Numerous cities and towns in Switzerland have streets named for him: General Guisan-Strasse in Aarau, Arlesheim, Basel, Forch, Nussbaumen, Obersiggenthal, Reinach, Seltisberg, Winterthur, Zofingen, Zug; General Guisanstrasse in Interlaken, Jegenstorf, Leuggern; Guisanstrasse in Burgdorf, St. Gallen, Weinfelden; avenue Général-Guisan in Avenches, Fribourg, Pully, Rolle, Sierre, Vevey, Yverdon-les-Bains; rue du Général Guisan in Courroux, Mézières, Montana; Promenade Général Guisan in Morges; General Guisan-Promenade in Basel; via Henri Guisan in Bellinzona; via Generale Guisan in Balerna, Biasca, Riva San Vitale, Vacallo, Lugano; via Generale Henri Guisan in Chiasso; via Guisan in Massagno, Paradiso; Via Enrico Guisan in Mendrisio

Town squares and open spaces are named after him: Guisanplatz in Arosa, Berne, Grenchen and Thun; Guisanplatz/Place Guisan in Biel/Bienne; place Général-Guisan in Payerne and Pleigne; place du Général Henri-Guisan in Lausanne.

There is a quai du Général-Guisan on Lake Geneva in Geneva, General-Guisan-Quai on Lake Lucerne in Lucerne and Stansstad, on Lake Zurich in Zurich.[10]

A military march titled General-Guisan-Marsch was composed in 1939 by Stephan Jaeggi.

Asteroid 1960 Guisan has been named in Guisan's honour.


  • Bonjour, Edgar (1978). "Swiss Neutrality During Two World Wars". In Luck, James Murray; Burckhardt, Lukas F.; Haug, Hans. Modern Switzerland. The Society for the Promotion of Science and Scholarship Inc. pp. 419–438. ISBN 0-930664-01-9. 


  1. ^ "Resultate der Wahlen des Bundesrats, der Bundeskanzler und des Generals" (PDF). Federal Assembly of Switzerland. Retrieved 4 April 2010. 
  2. ^ Bonjour 1978, p. 431.
  3. ^ Edgar Bonjour, Neutralität, Bd. IV, 1970, p. 379 quoted after Independent Commission of Experts Switzerland - World War II, final report, German edition, p. 92.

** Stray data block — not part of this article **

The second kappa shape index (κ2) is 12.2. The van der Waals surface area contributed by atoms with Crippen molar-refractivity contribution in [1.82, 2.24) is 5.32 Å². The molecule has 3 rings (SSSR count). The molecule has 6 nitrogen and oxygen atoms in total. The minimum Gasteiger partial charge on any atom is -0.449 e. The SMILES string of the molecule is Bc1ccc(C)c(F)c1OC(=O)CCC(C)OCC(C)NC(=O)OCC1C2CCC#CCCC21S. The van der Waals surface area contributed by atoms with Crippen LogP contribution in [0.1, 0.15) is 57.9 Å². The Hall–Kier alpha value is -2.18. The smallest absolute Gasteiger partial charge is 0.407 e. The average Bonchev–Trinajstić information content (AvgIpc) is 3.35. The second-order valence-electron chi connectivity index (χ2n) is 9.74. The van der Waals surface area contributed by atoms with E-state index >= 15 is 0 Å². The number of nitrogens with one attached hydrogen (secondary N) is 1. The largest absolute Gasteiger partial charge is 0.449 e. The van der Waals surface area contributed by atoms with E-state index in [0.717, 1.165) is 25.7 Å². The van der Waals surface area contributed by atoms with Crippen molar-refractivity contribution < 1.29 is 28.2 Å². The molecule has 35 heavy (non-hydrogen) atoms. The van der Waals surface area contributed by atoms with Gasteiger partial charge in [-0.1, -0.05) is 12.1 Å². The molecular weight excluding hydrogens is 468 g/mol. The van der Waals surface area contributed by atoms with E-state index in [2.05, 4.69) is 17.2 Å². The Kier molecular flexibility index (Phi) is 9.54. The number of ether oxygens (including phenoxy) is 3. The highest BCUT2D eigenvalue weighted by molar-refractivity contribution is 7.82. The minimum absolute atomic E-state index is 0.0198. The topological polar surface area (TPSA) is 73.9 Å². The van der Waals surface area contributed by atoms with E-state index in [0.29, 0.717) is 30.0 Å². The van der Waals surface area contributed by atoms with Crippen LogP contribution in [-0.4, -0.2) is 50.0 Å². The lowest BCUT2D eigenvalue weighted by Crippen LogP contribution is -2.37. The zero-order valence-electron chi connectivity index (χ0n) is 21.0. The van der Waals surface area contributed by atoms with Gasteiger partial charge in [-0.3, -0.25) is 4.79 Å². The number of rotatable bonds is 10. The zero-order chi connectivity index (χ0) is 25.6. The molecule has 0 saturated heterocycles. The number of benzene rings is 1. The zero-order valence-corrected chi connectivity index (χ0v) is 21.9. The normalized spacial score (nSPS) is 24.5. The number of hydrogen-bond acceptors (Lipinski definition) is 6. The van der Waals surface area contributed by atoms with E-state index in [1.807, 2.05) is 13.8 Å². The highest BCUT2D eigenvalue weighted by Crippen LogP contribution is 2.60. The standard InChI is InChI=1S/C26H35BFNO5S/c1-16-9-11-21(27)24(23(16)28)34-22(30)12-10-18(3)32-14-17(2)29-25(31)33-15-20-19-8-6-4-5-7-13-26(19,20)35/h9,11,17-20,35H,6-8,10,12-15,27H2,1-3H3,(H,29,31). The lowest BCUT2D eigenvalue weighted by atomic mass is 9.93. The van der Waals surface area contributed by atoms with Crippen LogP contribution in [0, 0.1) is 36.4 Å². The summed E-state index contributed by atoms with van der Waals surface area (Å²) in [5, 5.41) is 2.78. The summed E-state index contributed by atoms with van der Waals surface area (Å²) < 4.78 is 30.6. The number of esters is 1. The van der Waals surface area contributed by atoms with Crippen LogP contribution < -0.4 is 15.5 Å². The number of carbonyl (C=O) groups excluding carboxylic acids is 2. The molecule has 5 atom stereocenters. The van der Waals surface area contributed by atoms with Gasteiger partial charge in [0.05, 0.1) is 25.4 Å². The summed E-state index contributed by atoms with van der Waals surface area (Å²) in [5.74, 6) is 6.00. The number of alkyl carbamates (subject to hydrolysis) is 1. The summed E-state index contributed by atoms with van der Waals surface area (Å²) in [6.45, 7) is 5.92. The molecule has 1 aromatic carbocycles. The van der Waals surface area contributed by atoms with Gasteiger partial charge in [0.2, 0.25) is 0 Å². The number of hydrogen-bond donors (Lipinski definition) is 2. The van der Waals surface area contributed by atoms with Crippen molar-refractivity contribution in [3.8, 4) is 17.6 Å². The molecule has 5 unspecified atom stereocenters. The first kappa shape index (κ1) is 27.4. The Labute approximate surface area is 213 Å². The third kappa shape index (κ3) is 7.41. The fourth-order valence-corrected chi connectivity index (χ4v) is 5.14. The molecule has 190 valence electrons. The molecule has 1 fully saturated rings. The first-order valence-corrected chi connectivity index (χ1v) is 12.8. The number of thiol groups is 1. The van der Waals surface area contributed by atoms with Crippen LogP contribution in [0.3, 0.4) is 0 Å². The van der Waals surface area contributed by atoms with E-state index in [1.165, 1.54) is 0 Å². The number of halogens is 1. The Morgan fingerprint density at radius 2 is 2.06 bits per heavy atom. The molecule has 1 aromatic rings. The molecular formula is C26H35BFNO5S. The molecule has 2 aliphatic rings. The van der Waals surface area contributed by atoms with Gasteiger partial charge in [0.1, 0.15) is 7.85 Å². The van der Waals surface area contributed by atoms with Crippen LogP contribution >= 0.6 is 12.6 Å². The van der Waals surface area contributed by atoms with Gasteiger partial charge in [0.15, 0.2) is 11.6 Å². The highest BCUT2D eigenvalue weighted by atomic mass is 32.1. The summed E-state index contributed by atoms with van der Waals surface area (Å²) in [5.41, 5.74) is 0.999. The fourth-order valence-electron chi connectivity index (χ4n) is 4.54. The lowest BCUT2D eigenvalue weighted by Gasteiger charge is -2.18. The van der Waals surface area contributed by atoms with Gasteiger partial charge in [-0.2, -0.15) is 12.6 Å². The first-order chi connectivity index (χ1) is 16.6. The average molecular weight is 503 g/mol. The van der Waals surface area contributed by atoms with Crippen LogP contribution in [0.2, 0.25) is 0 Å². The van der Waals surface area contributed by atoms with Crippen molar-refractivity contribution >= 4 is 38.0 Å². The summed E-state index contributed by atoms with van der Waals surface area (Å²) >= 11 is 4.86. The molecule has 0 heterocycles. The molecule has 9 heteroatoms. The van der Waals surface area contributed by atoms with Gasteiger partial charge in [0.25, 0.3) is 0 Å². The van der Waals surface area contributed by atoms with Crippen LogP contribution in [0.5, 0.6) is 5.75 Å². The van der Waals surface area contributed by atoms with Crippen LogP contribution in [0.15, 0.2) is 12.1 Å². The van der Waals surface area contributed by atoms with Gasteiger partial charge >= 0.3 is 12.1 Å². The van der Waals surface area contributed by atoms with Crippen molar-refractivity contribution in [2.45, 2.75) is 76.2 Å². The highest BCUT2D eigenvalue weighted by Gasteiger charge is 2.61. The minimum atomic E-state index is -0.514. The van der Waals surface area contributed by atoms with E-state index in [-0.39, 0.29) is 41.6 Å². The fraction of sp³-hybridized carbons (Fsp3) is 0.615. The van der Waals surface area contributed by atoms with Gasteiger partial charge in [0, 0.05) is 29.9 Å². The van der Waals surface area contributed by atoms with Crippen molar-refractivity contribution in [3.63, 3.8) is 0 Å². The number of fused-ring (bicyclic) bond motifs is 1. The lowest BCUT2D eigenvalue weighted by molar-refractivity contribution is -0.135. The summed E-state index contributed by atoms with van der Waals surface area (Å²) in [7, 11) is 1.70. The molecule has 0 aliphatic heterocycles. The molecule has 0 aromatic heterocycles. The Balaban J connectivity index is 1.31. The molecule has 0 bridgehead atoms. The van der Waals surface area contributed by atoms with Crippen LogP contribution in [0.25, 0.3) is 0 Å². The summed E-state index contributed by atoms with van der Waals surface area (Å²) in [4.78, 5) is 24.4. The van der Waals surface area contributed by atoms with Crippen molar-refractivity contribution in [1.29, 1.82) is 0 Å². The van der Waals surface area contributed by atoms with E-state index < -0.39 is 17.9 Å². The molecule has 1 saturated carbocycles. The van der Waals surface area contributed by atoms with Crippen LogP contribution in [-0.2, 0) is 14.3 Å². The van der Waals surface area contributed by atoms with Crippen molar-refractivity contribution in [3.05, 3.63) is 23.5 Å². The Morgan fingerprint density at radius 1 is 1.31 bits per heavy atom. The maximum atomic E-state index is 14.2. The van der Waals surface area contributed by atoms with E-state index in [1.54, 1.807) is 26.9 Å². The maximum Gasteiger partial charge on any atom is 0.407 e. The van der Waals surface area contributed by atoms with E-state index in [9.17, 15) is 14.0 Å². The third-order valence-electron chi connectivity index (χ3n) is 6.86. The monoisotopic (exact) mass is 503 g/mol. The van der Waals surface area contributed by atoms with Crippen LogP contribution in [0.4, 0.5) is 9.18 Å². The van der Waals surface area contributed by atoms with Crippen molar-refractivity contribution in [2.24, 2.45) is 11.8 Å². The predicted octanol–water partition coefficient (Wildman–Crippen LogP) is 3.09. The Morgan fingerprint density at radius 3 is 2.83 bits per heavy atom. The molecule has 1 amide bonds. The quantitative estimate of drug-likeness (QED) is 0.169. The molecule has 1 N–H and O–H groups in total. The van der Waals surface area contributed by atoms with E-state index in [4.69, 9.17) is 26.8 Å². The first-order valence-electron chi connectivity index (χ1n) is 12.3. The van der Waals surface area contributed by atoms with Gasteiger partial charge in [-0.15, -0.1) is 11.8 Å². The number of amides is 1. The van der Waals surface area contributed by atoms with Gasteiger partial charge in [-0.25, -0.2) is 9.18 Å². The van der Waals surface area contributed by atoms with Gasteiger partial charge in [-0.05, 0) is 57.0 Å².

4. ^ "A Survey of Nazi and Pro-Nazi Groups in Switzerland: 1930-1945: TOC | Simon Wiesenthal Center". 2016-07-08. Retrieved 2017-01-12. 
  5. ^ a b c Willi Gautschi, General Henri Guisan: Commander-In-Chief of the Swiss Army in World War II
  6. ^ a b Haltiner, Karl W. (2002). "The Swiss Security Sector: Structure, Control, Reforms" (PDF). Geneva Centre for the Democratic Control of Armed Forces. [permanent dead link]
  7. ^ The British Secret Service in Neutral Switzerland Archived 30 April 2007 at the Wayback Machine., Daniele Ganser, in Intelligence and National Security, Vol.20, n°4, December 2005, pp.553-580
  8. ^ Ganser, p.559
  9. ^ Pauchard, Olivier; Dacey, Jessica (7 April 2010). "Swiss National Hero Seen in a New Light". Swissinfo. Retrieved 15 February 2017. 
  10. ^ a b McPhee, John (1983-10-31). "La Place de la Concorde Suisse-I". The New Yorker. p. 50. Retrieved 22 July 2013. 
  11. ^ "Centre Général Guisan - accueil". Retrieved 2017-01-12. 
  12. ^ "Centre Général Guisan - Official site of the City of Lausanne". Retrieved 2017-01-12. 
  13. ^ "Aufruf An Das Schweizervolk" (PDF). Retrieved 2017-01-12. 
  14. ^ Christoph, Hurni (2012-09-28). "Rütlirapport Gedenktafel während dem Aktivdienst im zweite…". Retrieved 2017-01-12. 
  15. ^ "Il generale Guisan torna alla Guisanplatz di Berna". 2008-09-23. Retrieved 2017-01-12. 
  16. ^ "Archived copy". Archived from the original on 20 October 2013. Retrieved 20 October 2013. 
  17. ^ "Archived copy". Archived from the original on 20 October 2013. Retrieved 20 October 2013. 
  18. ^ "Photo of General Guisan Gedenkstein, Lägern oberhalb Regensberg". 2010-04-24. Retrieved 2017-01-12. 
  19. ^ "General Henri Guisan Historical Marker". Retrieved 2017-01-12. 

External linksEdit